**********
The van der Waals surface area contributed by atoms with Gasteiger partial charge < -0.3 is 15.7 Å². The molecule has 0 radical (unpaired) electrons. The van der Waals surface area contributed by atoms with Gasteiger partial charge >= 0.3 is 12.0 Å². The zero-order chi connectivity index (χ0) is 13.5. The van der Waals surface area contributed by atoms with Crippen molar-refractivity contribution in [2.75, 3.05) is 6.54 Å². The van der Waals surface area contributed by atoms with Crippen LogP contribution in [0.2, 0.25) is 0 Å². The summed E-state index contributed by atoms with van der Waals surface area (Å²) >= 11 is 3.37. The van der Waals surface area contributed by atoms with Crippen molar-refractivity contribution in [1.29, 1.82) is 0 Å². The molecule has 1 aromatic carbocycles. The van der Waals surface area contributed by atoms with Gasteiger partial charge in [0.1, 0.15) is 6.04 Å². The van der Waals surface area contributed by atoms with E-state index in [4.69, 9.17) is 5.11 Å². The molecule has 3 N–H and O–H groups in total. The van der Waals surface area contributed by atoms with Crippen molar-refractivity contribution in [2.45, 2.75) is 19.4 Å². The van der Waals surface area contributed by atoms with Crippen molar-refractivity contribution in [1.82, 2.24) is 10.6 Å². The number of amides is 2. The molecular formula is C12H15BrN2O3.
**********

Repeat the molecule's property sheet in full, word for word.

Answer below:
The van der Waals surface area contributed by atoms with Gasteiger partial charge < -0.3 is 15.7 Å². The molecule has 0 radical (unpaired) electrons. The van der Waals surface area contributed by atoms with Gasteiger partial charge >= 0.3 is 12.0 Å². The zero-order chi connectivity index (χ0) is 13.5. The van der Waals surface area contributed by atoms with Crippen molar-refractivity contribution in [2.75, 3.05) is 6.54 Å². The van der Waals surface area contributed by atoms with Crippen LogP contribution in [0.2, 0.25) is 0 Å². The summed E-state index contributed by atoms with van der Waals surface area (Å²) >= 11 is 3.37. The van der Waals surface area contributed by atoms with Crippen molar-refractivity contribution in [1.29, 1.82) is 0 Å². The molecule has 1 aromatic carbocycles. The van der Waals surface area contributed by atoms with Gasteiger partial charge in [0.1, 0.15) is 6.04 Å². The van der Waals surface area contributed by atoms with E-state index in [4.69, 9.17) is 5.11 Å². The molecule has 3 N–H and O–H groups in total. The van der Waals surface area contributed by atoms with Crippen molar-refractivity contribution in [2.45, 2.75) is 19.4 Å². The van der Waals surface area contributed by atoms with Crippen molar-refractivity contribution in [1.82, 2.24) is 10.6 Å². The number of amides is 2. The molecular formula is C12H15BrN2O3.